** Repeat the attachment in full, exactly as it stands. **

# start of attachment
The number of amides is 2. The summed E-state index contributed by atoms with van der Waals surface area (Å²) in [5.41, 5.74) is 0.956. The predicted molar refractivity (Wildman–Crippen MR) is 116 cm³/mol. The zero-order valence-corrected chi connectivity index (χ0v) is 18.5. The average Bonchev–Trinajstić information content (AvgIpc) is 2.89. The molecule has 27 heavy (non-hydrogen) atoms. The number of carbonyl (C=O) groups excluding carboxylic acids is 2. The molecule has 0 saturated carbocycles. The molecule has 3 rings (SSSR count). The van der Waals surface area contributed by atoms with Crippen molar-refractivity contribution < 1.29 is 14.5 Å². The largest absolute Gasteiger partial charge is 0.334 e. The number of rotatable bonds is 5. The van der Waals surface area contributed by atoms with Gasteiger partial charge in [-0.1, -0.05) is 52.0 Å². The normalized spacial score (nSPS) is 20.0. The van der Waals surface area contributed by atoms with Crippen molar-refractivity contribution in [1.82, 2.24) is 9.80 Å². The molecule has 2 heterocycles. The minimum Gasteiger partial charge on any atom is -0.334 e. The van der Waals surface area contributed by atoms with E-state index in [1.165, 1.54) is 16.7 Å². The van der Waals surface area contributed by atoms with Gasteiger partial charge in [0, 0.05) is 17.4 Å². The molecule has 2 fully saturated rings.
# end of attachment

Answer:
The number of amides is 2. The summed E-state index contributed by atoms with van der Waals surface area (Å²) in [5.41, 5.74) is 0.956. The predicted molar refractivity (Wildman–Crippen MR) is 116 cm³/mol. The zero-order valence-corrected chi connectivity index (χ0v) is 18.5. The average Bonchev–Trinajstić information content (AvgIpc) is 2.89. The molecule has 27 heavy (non-hydrogen) atoms. The number of carbonyl (C=O) groups excluding carboxylic acids is 2. The molecule has 0 saturated carbocycles. The molecule has 3 rings (SSSR count). The van der Waals surface area contributed by atoms with Crippen molar-refractivity contribution < 1.29 is 14.5 Å². The largest absolute Gasteiger partial charge is 0.334 e. The number of rotatable bonds is 5. The van der Waals surface area contributed by atoms with Gasteiger partial charge in [-0.1, -0.05) is 52.0 Å². The normalized spacial score (nSPS) is 20.0. The van der Waals surface area contributed by atoms with Crippen molar-refractivity contribution in [1.82, 2.24) is 9.80 Å². The molecule has 2 heterocycles. The minimum Gasteiger partial charge on any atom is -0.334 e. The van der Waals surface area contributed by atoms with E-state index in [1.165, 1.54) is 16.7 Å². The van der Waals surface area contributed by atoms with Gasteiger partial charge in [0, 0.05) is 17.4 Å². The molecule has 2 fully saturated rings.